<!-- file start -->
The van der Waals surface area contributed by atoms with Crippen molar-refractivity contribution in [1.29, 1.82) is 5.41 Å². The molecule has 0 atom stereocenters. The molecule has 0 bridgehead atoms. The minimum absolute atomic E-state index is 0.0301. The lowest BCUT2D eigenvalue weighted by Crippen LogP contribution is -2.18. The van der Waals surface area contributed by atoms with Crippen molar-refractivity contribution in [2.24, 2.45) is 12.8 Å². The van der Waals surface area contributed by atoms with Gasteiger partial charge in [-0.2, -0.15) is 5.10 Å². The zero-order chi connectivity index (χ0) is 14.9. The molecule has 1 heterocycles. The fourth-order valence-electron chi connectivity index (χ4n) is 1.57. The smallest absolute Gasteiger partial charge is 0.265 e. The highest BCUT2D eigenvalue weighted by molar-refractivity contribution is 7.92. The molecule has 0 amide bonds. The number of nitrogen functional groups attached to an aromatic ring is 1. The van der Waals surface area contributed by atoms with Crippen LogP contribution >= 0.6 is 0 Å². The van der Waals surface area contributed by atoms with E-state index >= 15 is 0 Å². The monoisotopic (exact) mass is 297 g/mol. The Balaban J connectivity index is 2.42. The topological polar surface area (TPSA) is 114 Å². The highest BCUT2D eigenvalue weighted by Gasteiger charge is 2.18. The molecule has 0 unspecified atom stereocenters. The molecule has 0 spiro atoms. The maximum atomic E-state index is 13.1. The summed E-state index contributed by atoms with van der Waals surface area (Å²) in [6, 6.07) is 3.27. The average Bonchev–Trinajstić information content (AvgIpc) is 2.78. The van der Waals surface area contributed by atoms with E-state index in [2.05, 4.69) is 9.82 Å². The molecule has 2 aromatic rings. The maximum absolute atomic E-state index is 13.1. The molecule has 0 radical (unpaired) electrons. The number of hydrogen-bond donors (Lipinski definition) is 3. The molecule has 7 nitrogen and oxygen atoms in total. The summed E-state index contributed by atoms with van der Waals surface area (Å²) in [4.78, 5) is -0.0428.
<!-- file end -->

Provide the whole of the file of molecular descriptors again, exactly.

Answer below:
The van der Waals surface area contributed by atoms with Crippen molar-refractivity contribution in [1.29, 1.82) is 5.41 Å². The molecule has 0 atom stereocenters. The molecule has 0 bridgehead atoms. The minimum absolute atomic E-state index is 0.0301. The lowest BCUT2D eigenvalue weighted by Crippen LogP contribution is -2.18. The van der Waals surface area contributed by atoms with Crippen molar-refractivity contribution in [2.24, 2.45) is 12.8 Å². The van der Waals surface area contributed by atoms with Gasteiger partial charge in [-0.2, -0.15) is 5.10 Å². The zero-order chi connectivity index (χ0) is 14.9. The molecule has 1 heterocycles. The fourth-order valence-electron chi connectivity index (χ4n) is 1.57. The smallest absolute Gasteiger partial charge is 0.265 e. The highest BCUT2D eigenvalue weighted by molar-refractivity contribution is 7.92. The molecule has 0 amide bonds. The number of nitrogen functional groups attached to an aromatic ring is 1. The van der Waals surface area contributed by atoms with Crippen LogP contribution >= 0.6 is 0 Å². The van der Waals surface area contributed by atoms with E-state index >= 15 is 0 Å². The monoisotopic (exact) mass is 297 g/mol. The Balaban J connectivity index is 2.42. The topological polar surface area (TPSA) is 114 Å². The highest BCUT2D eigenvalue weighted by Gasteiger charge is 2.18. The molecule has 0 unspecified atom stereocenters. The molecule has 0 spiro atoms. The maximum atomic E-state index is 13.1. The summed E-state index contributed by atoms with van der Waals surface area (Å²) in [6, 6.07) is 3.27. The average Bonchev–Trinajstić information content (AvgIpc) is 2.78. The van der Waals surface area contributed by atoms with E-state index in [2.05, 4.69) is 9.82 Å². The molecule has 2 aromatic rings. The maximum absolute atomic E-state index is 13.1. The molecule has 0 radical (unpaired) electrons. The number of hydrogen-bond donors (Lipinski definition) is 3. The molecule has 7 nitrogen and oxygen atoms in total. The summed E-state index contributed by atoms with van der Waals surface area (Å²) in [4.78, 5) is -0.0428.